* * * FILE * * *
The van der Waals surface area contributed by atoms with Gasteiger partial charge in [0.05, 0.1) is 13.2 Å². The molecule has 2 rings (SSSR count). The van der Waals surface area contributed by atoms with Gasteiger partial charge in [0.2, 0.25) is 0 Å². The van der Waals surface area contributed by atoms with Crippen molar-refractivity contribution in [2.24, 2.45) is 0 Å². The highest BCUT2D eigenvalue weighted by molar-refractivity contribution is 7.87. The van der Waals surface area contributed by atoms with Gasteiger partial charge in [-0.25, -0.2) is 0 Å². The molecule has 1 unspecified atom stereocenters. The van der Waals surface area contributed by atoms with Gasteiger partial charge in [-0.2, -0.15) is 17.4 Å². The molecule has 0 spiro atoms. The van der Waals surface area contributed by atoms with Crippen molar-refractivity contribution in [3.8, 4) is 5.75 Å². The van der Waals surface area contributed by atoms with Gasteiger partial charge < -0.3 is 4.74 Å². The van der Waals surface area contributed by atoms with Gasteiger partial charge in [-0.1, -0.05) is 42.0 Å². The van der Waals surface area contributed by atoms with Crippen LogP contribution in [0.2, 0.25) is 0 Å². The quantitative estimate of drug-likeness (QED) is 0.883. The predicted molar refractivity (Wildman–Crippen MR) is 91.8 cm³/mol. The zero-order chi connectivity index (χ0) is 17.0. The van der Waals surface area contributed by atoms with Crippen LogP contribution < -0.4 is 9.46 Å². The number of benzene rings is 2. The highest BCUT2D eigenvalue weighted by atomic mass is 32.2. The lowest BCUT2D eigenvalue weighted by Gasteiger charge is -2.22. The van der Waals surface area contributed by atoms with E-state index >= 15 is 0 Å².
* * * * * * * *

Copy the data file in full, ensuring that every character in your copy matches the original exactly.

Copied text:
The van der Waals surface area contributed by atoms with Gasteiger partial charge in [0.05, 0.1) is 13.2 Å². The molecule has 2 rings (SSSR count). The van der Waals surface area contributed by atoms with Gasteiger partial charge in [0.2, 0.25) is 0 Å². The van der Waals surface area contributed by atoms with Crippen molar-refractivity contribution in [2.24, 2.45) is 0 Å². The highest BCUT2D eigenvalue weighted by molar-refractivity contribution is 7.87. The van der Waals surface area contributed by atoms with Gasteiger partial charge in [-0.25, -0.2) is 0 Å². The molecule has 1 unspecified atom stereocenters. The van der Waals surface area contributed by atoms with Gasteiger partial charge in [-0.2, -0.15) is 17.4 Å². The molecule has 0 spiro atoms. The van der Waals surface area contributed by atoms with Crippen molar-refractivity contribution in [3.8, 4) is 5.75 Å². The van der Waals surface area contributed by atoms with Gasteiger partial charge < -0.3 is 4.74 Å². The van der Waals surface area contributed by atoms with Gasteiger partial charge in [-0.1, -0.05) is 42.0 Å². The van der Waals surface area contributed by atoms with Crippen LogP contribution in [0.2, 0.25) is 0 Å². The quantitative estimate of drug-likeness (QED) is 0.883. The predicted molar refractivity (Wildman–Crippen MR) is 91.8 cm³/mol. The zero-order chi connectivity index (χ0) is 17.0. The van der Waals surface area contributed by atoms with Crippen LogP contribution < -0.4 is 9.46 Å². The number of benzene rings is 2. The highest BCUT2D eigenvalue weighted by atomic mass is 32.2. The lowest BCUT2D eigenvalue weighted by Gasteiger charge is -2.22. The van der Waals surface area contributed by atoms with E-state index >= 15 is 0 Å².